Gen Y waiting to get into Godot

Jonathan Brand (centre) as Pozzo with Bryan Probets (left) and Eugene Gilfedder

Tickets to Queensland Theatre Company’s educational production of Waiting For Godot sold out last week, proving the 1949 play still has appeal for Generation Y.

The play is a dense absurdist drama about two characters waiting on a desolate road for someone called Godot, who (plot spoiler!) never arrives.

Queensland University of Technology Drama Discipline Leader Dr Christine Comans said this week the play combined philosophy with comedy and humour in a way that was still engaging for young audiences.

“It’s a play that is very, very funny and a great comment on the human condition,” she said.

The Brisbane production, directed by Joseph Mitchell, is targeted at students who are studying the play.

Jonathan Brand, who plays Pozzo, said although he had been worried about how students would react to the play, the run was proving a success.

“Audiences have been really receptive,” he said.

Although the play was a difficult text, students were engaging with it well.

“It’s not going over their heads. The themes, even though they’re huge, (the students are) really kind of embracing them,” he said.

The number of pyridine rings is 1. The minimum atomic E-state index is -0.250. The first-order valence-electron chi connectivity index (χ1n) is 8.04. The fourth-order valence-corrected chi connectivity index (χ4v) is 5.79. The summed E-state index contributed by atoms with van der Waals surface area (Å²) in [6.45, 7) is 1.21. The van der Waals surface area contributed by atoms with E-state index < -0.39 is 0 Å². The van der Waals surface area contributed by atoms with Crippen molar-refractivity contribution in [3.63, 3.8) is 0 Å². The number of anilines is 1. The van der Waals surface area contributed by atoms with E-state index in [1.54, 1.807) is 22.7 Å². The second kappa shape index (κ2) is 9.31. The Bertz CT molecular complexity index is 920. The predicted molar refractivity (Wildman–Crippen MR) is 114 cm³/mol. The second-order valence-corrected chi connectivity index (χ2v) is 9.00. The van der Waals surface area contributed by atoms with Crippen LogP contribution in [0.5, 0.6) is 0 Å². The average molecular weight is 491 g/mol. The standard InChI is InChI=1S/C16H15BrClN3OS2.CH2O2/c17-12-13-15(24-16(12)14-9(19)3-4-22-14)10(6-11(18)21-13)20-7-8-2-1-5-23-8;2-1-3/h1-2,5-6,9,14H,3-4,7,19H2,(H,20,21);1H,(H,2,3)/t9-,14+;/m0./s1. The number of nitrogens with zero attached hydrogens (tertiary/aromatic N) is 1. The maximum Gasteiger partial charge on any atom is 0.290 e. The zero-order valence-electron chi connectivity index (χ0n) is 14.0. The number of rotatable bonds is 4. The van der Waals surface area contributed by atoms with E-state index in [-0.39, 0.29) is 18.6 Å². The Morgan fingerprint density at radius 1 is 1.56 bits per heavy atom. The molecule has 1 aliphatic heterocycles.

Brand, who is a former high school drama teacher, said students got things from studying plays that they could not get from traditional subjects like maths and science.

“Especially texts like Godot. They’re questioning religion and existence and people in general. You don’t get that sort of questioning in other subjects,” he said.

Each production of the play is followed by a question and answer session, where the students have an opportunity to discuss the play.

“I think the one that always pops up is ‘Who is Godot?’ and it’s such a tough question because I think it’s up to the interpretation of each individual,” Brand said.

He said the central message of Waiting For Godot was one of hope.

“I think for me, Godot is a symbol of hope. If it wasn’t for Godot, they would just be two men on a road. They’ve got this hope, which is why they wait,” he said.

He said it was a timely message for the youth of today.

“There’s a lot of upheaval at the moment with the GFC and even going back to 9/11. It makes you question why we’re here, what we’re doing and where we’re going,” he said.

Waiting For Godot is playing until May 7 at the Bille Brown Studio.

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